Answering to a question of Osman Gazi, 14, a vegetable vendor, about what her government would do to ensure the education of children like him, she said, “After the liberation of Bangladesh in 1971, primary education was made free. We are now thinking to make education in the public sector free up to graduation level. We are also thinking of providing a light meal at primary and secondary schools in order to increase the student retention level. In our new education policy, we will look into how working children like you can be included in the formal schooling system.”

© UNICEF Bangladesh/ 2009/ Habib Uddin
A relaxed photo session between the young interviewers and Prime Minister Sheikh Hasina followed the 45 minute dialogue.

A child journalist Mala, 14, drew attention to the fact that in the bordering areas of Rajshahi, children are being used to transport smuggled goods, including drugs to which they often become addicted. The Prime Minister said: “Smuggling itself is bad. But when it involves children and drugs, it becomes worse. I will seriously look into the problem”. Replying to a similar question from a child worker, Mamun, 13, who wanted to know if the government had any plans to protect street children from violence and being used by drug peddlers and political hoodlums, Sheikh Hasina said, “Poverty is the root of all evil. If we can ensure the basic necessities of all children and their families, we can get children out of these terrible situations. Laws are there, but their enforcement is often weak”. She added that she longed to see the day when there will be no street children in Bangladesh.

Citing an example from his own life, a street child, Shumon, 15, explained that policy discontinuity was hampering the wellbeing of children as one government usually discards the policy of another. Admitting that this was a major problem, the Prime Minister promised the children that if the previous government had taken good initiatives for the welfare of children, she would continue the programme.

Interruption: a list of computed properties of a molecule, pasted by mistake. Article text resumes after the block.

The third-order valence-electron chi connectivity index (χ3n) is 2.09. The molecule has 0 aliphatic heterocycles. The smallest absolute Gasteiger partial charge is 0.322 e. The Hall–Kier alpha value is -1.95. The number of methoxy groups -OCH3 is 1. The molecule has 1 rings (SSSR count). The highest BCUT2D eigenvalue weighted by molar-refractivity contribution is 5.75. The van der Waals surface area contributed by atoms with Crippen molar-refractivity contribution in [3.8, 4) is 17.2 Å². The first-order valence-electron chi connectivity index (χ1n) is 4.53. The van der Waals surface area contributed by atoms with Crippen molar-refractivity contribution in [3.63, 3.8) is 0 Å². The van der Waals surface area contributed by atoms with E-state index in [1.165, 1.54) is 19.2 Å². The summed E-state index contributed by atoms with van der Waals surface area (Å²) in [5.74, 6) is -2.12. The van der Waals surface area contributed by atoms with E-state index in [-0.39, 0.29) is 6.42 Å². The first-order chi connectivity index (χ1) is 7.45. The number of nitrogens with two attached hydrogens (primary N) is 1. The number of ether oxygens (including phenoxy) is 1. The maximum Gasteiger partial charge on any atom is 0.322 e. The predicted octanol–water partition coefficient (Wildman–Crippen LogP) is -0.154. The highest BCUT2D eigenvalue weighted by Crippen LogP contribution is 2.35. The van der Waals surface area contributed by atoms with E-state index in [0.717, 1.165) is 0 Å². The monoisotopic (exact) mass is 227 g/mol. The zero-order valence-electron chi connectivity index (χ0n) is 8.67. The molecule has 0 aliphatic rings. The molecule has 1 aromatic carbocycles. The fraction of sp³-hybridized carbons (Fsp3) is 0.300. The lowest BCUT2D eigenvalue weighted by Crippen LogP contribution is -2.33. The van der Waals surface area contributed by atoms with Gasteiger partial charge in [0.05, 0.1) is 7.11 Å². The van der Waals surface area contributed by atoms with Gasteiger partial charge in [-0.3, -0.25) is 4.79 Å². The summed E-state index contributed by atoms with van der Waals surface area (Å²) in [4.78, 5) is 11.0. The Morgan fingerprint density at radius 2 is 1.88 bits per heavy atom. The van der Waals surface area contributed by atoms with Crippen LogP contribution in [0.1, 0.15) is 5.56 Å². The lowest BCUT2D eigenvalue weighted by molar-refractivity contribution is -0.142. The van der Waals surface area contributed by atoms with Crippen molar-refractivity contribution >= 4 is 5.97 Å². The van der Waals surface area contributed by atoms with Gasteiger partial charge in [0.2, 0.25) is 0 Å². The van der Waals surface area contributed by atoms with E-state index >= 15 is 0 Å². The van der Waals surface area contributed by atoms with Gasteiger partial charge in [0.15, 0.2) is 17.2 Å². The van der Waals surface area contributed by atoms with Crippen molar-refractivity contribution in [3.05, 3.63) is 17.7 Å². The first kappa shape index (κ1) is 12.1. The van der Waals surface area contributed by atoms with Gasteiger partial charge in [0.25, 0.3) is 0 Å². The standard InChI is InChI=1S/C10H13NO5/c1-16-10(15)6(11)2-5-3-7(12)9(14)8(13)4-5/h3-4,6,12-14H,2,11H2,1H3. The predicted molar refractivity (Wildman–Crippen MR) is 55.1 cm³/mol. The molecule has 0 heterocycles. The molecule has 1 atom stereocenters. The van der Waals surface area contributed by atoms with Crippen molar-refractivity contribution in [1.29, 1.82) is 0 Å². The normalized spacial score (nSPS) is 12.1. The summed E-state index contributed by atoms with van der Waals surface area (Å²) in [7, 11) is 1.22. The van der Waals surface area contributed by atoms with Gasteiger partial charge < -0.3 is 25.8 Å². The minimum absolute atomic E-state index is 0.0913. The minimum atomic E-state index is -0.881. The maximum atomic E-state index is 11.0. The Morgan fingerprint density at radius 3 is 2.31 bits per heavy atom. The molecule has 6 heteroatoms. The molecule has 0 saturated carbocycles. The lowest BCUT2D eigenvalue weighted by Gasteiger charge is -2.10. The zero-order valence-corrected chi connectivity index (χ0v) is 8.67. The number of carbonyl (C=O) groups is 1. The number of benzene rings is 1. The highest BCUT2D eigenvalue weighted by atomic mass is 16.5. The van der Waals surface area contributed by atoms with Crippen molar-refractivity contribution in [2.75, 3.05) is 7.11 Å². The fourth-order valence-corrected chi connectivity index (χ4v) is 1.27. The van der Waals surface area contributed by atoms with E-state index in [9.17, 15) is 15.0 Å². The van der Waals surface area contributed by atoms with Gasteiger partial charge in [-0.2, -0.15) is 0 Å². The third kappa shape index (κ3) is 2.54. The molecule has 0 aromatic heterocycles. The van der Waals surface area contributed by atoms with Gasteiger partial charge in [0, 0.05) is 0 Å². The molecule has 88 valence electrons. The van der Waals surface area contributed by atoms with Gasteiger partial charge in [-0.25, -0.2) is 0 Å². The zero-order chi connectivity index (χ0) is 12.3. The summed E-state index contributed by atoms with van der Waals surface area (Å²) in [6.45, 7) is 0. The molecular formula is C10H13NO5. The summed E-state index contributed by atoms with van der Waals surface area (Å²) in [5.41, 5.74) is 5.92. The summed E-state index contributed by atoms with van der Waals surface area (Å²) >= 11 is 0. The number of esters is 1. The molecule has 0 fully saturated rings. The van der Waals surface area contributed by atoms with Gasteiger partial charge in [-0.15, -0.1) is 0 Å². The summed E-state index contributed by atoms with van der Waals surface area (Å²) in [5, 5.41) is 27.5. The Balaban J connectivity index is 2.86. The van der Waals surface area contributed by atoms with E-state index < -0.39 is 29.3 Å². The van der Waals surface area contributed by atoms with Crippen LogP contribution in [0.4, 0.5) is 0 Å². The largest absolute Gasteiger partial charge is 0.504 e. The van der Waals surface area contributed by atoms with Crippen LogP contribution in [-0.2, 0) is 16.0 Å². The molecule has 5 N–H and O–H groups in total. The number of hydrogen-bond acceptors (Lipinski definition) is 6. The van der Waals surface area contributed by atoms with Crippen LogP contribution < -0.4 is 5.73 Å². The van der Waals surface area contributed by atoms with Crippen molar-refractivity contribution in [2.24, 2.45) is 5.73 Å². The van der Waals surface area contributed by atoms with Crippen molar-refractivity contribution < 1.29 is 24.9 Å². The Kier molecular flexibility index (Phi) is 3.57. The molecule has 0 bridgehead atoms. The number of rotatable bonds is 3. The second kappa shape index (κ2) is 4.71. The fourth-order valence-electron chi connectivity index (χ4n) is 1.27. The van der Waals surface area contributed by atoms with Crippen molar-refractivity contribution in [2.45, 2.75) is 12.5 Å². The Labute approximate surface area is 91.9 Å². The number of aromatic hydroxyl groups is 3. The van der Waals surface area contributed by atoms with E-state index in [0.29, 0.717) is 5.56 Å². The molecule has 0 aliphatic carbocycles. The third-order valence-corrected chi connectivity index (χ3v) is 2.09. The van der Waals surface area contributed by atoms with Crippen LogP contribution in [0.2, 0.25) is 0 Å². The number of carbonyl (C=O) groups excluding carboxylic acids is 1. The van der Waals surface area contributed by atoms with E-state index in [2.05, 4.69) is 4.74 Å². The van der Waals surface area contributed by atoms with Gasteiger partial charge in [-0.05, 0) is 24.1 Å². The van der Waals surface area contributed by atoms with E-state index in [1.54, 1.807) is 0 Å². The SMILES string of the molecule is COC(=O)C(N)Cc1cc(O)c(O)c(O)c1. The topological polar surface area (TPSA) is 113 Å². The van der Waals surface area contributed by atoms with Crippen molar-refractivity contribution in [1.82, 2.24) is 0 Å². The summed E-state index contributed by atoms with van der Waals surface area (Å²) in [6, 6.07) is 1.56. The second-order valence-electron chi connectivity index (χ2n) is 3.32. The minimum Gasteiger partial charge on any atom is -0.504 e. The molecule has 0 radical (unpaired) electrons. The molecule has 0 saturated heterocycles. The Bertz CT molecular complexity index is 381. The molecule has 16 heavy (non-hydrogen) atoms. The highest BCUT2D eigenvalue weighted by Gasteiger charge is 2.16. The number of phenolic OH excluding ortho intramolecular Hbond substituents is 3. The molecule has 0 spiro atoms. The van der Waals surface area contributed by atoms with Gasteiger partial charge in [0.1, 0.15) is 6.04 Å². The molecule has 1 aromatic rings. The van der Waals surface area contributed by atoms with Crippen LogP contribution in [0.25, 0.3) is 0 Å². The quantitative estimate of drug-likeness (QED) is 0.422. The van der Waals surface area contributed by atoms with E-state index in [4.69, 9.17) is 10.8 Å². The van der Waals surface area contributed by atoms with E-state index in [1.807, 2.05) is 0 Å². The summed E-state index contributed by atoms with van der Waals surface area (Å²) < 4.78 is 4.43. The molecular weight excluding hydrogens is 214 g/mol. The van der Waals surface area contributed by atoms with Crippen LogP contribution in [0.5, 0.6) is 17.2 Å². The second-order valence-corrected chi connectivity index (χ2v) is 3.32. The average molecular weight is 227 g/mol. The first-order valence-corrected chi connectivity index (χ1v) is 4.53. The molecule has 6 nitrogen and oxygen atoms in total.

When the children asked her about her childhood, she revisited fond childhood memories and found herself in her village home as a truant child – climbing trees, swimming in the canals, catching fish, eating green mangoes from other people’s trees. “Those were the best times of my life,” she said, while at the same time expressing sadness over the fact that urban children today grow up like “farm chickens” without any fields or playgrounds, a these had disappeared to "human greed".

Shohag, 12, a child working in a Dhaka drug store, asked whether she was also thinking about her own future instead of only thinking of others. She burst into laughter and told him that she was too old to think about her own future. “Now, it’s time for me to think about disadvantaged children like you. However, I’m fortunate that at least you think about my future,” she quipped.

The programme was produced under the Government of Bangladesh-UNICEF joint project “Advocacy and Communication for Children and Women Development”, implemented by the Ministry of Information. It was the first of a series of monthly programmes where the country’s top policymakers will face children.